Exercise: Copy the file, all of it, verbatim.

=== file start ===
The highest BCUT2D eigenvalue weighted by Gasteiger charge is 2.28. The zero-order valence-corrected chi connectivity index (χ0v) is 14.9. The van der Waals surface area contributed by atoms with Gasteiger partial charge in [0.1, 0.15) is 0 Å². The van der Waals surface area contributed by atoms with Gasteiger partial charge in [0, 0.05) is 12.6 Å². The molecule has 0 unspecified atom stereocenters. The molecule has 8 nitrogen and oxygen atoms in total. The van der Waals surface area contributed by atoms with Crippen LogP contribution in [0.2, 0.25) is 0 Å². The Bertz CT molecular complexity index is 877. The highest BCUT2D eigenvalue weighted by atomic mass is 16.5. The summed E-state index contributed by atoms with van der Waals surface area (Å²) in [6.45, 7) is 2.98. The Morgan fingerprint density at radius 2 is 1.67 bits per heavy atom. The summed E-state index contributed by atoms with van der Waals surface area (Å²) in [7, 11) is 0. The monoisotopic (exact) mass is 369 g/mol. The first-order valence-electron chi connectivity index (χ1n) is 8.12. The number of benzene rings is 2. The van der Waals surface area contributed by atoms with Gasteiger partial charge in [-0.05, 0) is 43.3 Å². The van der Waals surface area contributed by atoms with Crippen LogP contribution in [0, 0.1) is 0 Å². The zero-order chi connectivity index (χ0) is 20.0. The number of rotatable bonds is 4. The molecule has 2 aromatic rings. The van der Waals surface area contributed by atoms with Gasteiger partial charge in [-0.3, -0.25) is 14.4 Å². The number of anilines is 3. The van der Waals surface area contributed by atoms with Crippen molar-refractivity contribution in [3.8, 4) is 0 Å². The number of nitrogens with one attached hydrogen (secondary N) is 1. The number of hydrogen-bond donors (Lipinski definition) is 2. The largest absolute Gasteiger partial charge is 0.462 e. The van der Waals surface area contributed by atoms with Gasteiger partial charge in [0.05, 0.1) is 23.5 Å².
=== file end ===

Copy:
The highest BCUT2D eigenvalue weighted by Gasteiger charge is 2.28. The zero-order valence-corrected chi connectivity index (χ0v) is 14.9. The van der Waals surface area contributed by atoms with Gasteiger partial charge in [0.1, 0.15) is 0 Å². The van der Waals surface area contributed by atoms with Gasteiger partial charge in [0, 0.05) is 12.6 Å². The molecule has 0 unspecified atom stereocenters. The molecule has 8 nitrogen and oxygen atoms in total. The van der Waals surface area contributed by atoms with Crippen LogP contribution in [0.2, 0.25) is 0 Å². The Bertz CT molecular complexity index is 877. The highest BCUT2D eigenvalue weighted by atomic mass is 16.5. The summed E-state index contributed by atoms with van der Waals surface area (Å²) in [6.45, 7) is 2.98. The Morgan fingerprint density at radius 2 is 1.67 bits per heavy atom. The summed E-state index contributed by atoms with van der Waals surface area (Å²) in [7, 11) is 0. The monoisotopic (exact) mass is 369 g/mol. The first-order valence-electron chi connectivity index (χ1n) is 8.12. The number of benzene rings is 2. The van der Waals surface area contributed by atoms with Gasteiger partial charge in [-0.05, 0) is 43.3 Å². The van der Waals surface area contributed by atoms with Crippen LogP contribution in [0, 0.1) is 0 Å². The zero-order chi connectivity index (χ0) is 20.0. The number of rotatable bonds is 4. The molecule has 2 aromatic rings. The van der Waals surface area contributed by atoms with Gasteiger partial charge in [-0.3, -0.25) is 14.4 Å². The number of anilines is 3. The van der Waals surface area contributed by atoms with Crippen molar-refractivity contribution in [3.8, 4) is 0 Å². The number of nitrogens with one attached hydrogen (secondary N) is 1. The number of hydrogen-bond donors (Lipinski definition) is 2. The largest absolute Gasteiger partial charge is 0.462 e. The van der Waals surface area contributed by atoms with Gasteiger partial charge in [0.05, 0.1) is 23.5 Å².